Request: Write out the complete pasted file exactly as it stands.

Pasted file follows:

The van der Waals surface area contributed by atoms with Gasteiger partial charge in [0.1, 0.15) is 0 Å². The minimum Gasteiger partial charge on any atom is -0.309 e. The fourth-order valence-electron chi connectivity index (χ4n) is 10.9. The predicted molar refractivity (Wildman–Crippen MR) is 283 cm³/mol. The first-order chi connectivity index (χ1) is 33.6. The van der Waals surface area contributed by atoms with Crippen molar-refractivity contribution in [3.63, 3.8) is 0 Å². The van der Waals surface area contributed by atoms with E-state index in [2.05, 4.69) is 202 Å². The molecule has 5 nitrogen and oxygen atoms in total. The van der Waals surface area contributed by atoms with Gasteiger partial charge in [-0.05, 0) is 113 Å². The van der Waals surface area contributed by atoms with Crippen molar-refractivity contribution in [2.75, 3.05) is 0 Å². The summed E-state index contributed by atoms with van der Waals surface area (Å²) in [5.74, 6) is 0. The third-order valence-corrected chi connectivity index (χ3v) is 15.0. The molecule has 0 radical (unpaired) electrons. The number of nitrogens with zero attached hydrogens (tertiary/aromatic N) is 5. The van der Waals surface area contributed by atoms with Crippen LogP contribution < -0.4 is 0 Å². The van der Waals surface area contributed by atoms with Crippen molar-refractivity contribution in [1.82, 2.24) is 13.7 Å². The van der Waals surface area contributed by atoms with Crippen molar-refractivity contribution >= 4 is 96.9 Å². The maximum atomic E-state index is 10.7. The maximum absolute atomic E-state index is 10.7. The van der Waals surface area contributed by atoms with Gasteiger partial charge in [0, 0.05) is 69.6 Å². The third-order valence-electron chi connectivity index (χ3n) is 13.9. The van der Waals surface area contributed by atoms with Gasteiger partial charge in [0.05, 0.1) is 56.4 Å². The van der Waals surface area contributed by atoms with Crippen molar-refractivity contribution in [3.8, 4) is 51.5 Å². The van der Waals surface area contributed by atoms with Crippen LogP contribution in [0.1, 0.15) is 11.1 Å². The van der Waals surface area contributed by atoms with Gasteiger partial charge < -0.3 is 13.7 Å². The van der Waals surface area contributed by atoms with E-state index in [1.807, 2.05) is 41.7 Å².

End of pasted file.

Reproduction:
The van der Waals surface area contributed by atoms with Gasteiger partial charge in [0.1, 0.15) is 0 Å². The minimum Gasteiger partial charge on any atom is -0.309 e. The fourth-order valence-electron chi connectivity index (χ4n) is 10.9. The predicted molar refractivity (Wildman–Crippen MR) is 283 cm³/mol. The first-order chi connectivity index (χ1) is 33.6. The van der Waals surface area contributed by atoms with Crippen molar-refractivity contribution in [3.63, 3.8) is 0 Å². The van der Waals surface area contributed by atoms with E-state index in [2.05, 4.69) is 202 Å². The molecule has 5 nitrogen and oxygen atoms in total. The van der Waals surface area contributed by atoms with Gasteiger partial charge in [-0.05, 0) is 113 Å². The van der Waals surface area contributed by atoms with Crippen molar-refractivity contribution in [2.75, 3.05) is 0 Å². The summed E-state index contributed by atoms with van der Waals surface area (Å²) in [5.74, 6) is 0. The third-order valence-corrected chi connectivity index (χ3v) is 15.0. The molecule has 0 radical (unpaired) electrons. The number of nitrogens with zero attached hydrogens (tertiary/aromatic N) is 5. The van der Waals surface area contributed by atoms with Crippen LogP contribution < -0.4 is 0 Å². The van der Waals surface area contributed by atoms with Crippen molar-refractivity contribution in [1.82, 2.24) is 13.7 Å². The van der Waals surface area contributed by atoms with Crippen molar-refractivity contribution >= 4 is 96.9 Å². The maximum atomic E-state index is 10.7. The maximum absolute atomic E-state index is 10.7. The van der Waals surface area contributed by atoms with Gasteiger partial charge in [0, 0.05) is 69.6 Å². The third-order valence-electron chi connectivity index (χ3n) is 13.9. The van der Waals surface area contributed by atoms with Gasteiger partial charge in [0.05, 0.1) is 56.4 Å². The van der Waals surface area contributed by atoms with Crippen molar-refractivity contribution in [3.8, 4) is 51.5 Å². The van der Waals surface area contributed by atoms with Crippen LogP contribution in [0.1, 0.15) is 11.1 Å². The van der Waals surface area contributed by atoms with Gasteiger partial charge < -0.3 is 13.7 Å². The van der Waals surface area contributed by atoms with E-state index in [1.807, 2.05) is 41.7 Å².